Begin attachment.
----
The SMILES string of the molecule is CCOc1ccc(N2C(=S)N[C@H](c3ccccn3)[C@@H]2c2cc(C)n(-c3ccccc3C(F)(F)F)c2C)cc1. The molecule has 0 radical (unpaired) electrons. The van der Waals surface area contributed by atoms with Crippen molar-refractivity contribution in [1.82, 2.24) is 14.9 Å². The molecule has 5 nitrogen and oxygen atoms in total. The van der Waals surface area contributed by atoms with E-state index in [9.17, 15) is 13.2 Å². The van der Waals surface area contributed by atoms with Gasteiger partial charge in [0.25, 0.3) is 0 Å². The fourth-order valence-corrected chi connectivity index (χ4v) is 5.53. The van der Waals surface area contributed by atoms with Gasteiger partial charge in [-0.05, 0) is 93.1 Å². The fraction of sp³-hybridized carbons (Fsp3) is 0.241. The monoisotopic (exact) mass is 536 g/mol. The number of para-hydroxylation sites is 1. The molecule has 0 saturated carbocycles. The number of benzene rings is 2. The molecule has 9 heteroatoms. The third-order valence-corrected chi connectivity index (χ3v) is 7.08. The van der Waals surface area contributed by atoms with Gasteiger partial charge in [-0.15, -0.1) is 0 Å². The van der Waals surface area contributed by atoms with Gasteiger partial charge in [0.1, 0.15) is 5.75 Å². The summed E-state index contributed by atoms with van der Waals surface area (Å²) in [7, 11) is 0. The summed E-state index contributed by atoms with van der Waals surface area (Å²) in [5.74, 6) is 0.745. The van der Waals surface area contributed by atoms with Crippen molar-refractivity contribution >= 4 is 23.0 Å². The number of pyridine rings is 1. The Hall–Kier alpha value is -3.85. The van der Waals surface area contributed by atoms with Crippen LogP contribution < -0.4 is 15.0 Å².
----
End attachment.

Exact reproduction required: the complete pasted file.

The SMILES string of the molecule is CCOc1ccc(N2C(=S)N[C@H](c3ccccn3)[C@@H]2c2cc(C)n(-c3ccccc3C(F)(F)F)c2C)cc1. The molecule has 0 radical (unpaired) electrons. The van der Waals surface area contributed by atoms with Crippen molar-refractivity contribution in [1.82, 2.24) is 14.9 Å². The molecule has 5 nitrogen and oxygen atoms in total. The van der Waals surface area contributed by atoms with E-state index in [9.17, 15) is 13.2 Å². The van der Waals surface area contributed by atoms with Gasteiger partial charge in [0.25, 0.3) is 0 Å². The fourth-order valence-corrected chi connectivity index (χ4v) is 5.53. The van der Waals surface area contributed by atoms with Gasteiger partial charge in [-0.05, 0) is 93.1 Å². The fraction of sp³-hybridized carbons (Fsp3) is 0.241. The monoisotopic (exact) mass is 536 g/mol. The number of para-hydroxylation sites is 1. The molecule has 0 saturated carbocycles. The number of benzene rings is 2. The molecule has 9 heteroatoms. The third-order valence-corrected chi connectivity index (χ3v) is 7.08. The van der Waals surface area contributed by atoms with Gasteiger partial charge in [-0.15, -0.1) is 0 Å². The van der Waals surface area contributed by atoms with Gasteiger partial charge in [0.1, 0.15) is 5.75 Å². The summed E-state index contributed by atoms with van der Waals surface area (Å²) in [7, 11) is 0. The summed E-state index contributed by atoms with van der Waals surface area (Å²) in [5.74, 6) is 0.745. The van der Waals surface area contributed by atoms with Crippen molar-refractivity contribution >= 4 is 23.0 Å². The number of pyridine rings is 1. The Hall–Kier alpha value is -3.85. The van der Waals surface area contributed by atoms with Crippen LogP contribution < -0.4 is 15.0 Å².